Self-Publishing 101 – How much does it cost to self-publish?

The Guardian has culled together a step-by-step list of tasks and costs on the road to Self-Publishing

The article is of immense help to any writer aspiring to self-publish.

Read the full article HERE.

****************

The 50’s were a time when Elvis was alive, but some people thought he was dead.

Instead of the other way around.

Sharon Belcastro: Specific Tropes of Different Genres

Last night, Tampa Writer’s Alliance hosted local literary agent

Sharon Belcastro: Specific Tropes of Different Genres

at the Barnes & Nobel, Carrollwood

Sharon spoke of the different genres of commercial fiction and what readers, hence publishers, require for each genre.

One might be surprised by the detailed formula for each genre as well as the extensive “don’t do’s” that will get your book rejected.

Sharon was delightful, answered many related questions, and really knew her subject matter.

 

*************

Brothers Adam and Dave were reminiscing.

“Remember the atomic-bomb drills in the 1950’s?” asked Adam.

“We used to have to hide under our desks.”

“That really had an effect on me,” Dave said.

“To this day, I dive under the table whenever the pizza guy delivers on with mushrooms.”

 

Down & Out Books Submissions: Currently OPEN

Down & Out Books is currently open for submissions through February 14th, 2018.

Manuscripts submitted during this period will be considered for 2020 publication; our 2019 publication calendar is completely full.

Down & Out Books is an award-winning independent publisher of crime fiction.

*********

Grandma was bragging about the ’40s to her grandson Jimmy.

“The microwave oven was invented in the 1940’s,” she told him.

“Wait, don’t tell me,” he said. “Before that you had to walk through snow, uphill both ways, to a movie theatre to buy popcorn.”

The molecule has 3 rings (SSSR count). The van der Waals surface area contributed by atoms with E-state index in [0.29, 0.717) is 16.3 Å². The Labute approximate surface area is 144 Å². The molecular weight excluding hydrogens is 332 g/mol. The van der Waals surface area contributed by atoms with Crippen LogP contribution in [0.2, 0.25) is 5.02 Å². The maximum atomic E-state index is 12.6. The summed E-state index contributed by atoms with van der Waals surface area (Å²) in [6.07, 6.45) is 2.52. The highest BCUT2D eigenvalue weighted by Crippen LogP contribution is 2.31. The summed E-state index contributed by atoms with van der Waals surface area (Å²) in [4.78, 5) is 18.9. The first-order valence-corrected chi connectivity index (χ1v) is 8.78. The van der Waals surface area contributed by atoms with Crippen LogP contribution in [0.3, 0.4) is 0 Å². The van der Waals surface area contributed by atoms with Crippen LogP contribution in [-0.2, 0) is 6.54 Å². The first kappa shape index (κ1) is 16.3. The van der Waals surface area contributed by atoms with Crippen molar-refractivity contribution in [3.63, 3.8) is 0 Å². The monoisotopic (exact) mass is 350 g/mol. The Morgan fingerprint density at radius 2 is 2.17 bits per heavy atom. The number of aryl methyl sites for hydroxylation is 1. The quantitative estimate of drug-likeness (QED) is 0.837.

FREE Online Writing Classes

FREE Online Writing Classes

#WritingClasses #OnlineClasses #WritingTips

Here are a plethora of FREE online writing classes, available for all types of writers and aspiring writers.

·         Basic Writing & Composition

·         Essay Writing

·         Journalistic Writing

·         Writing Fiction

·         Applied Writing Skills

Basic Writing & Composition

Creative Writing for All: A 10-Day Journaling Challenge (1 month free trial)
via Skillshare
Internationally acclaimed author Emily Gould walks you through a 10-day creative writing challenge! Filled with inspiring examples, observation prompts, and clever revision tricks, it’s perfect for writers and enthusiasts eager to rekindle creativity in a personal and artful way.
Self Paced

Perfect Tenses and Modals
via University of California, Irvine
In this course, you will learn about important intermediate verb tenses, including present perfect, present perfect progressive, past perfect, and past perfect progressive
Next Session: 1st Jan, 2018

Adjectives and Adjective Clauses
via University of California, Irvine
Being able to adeptly use adjective clauses in speaking and writing is useful for upper level English learners. Adjectives and adjective clauses are very common in English, so students need to be able to understand them when they see them or hear them.
Next Session: 11th Dec, 2017

Tricky English Grammar
via University of California, Irvine
Learning English can be tricky, and in this class you’ll focus on some of those tricky issues. You’ll get clear explanations about the difficult grammar points and practice in using them correctly.
Next Session: 11th Dec, 2017

Creative Writing: The Craft of Plot
via Wesleyan University
In this course aspiring writers will be introduced to perhaps the most elemental and often the most challenging element of story: plot. We will learn what keeps it moving, how it manipulates our feelings, expectations, and desires.
Next Session: 18th Dec, 2017

English Composition I: Achieving Expertise
via Duke University
You will gain a foundation for college-level writing valuable for nearly any field. Students will learn how to read carefully, write effective arguments, understand the writing process, engage with others’ ideas, cite accurately, and craft powerful prose.
Next Session: 1st Jan, 2018

A beginners’ guide to writing in English for university study
via University of Reading
Learn how to use English for study at university or college and develop your writing skills, vocabulary and grammar.
Next Session: 1st May, 2017

Write101x: English Grammar and Style
via University of Queensland
Write101x will enable you to learn how words work so that you can write the concise, lucid, nuanced, and compelling prose that is so valued by readers.
Next Session: 9th Oct, 2017

Adventures in Writing
Stanford University via Stanford OpenEdx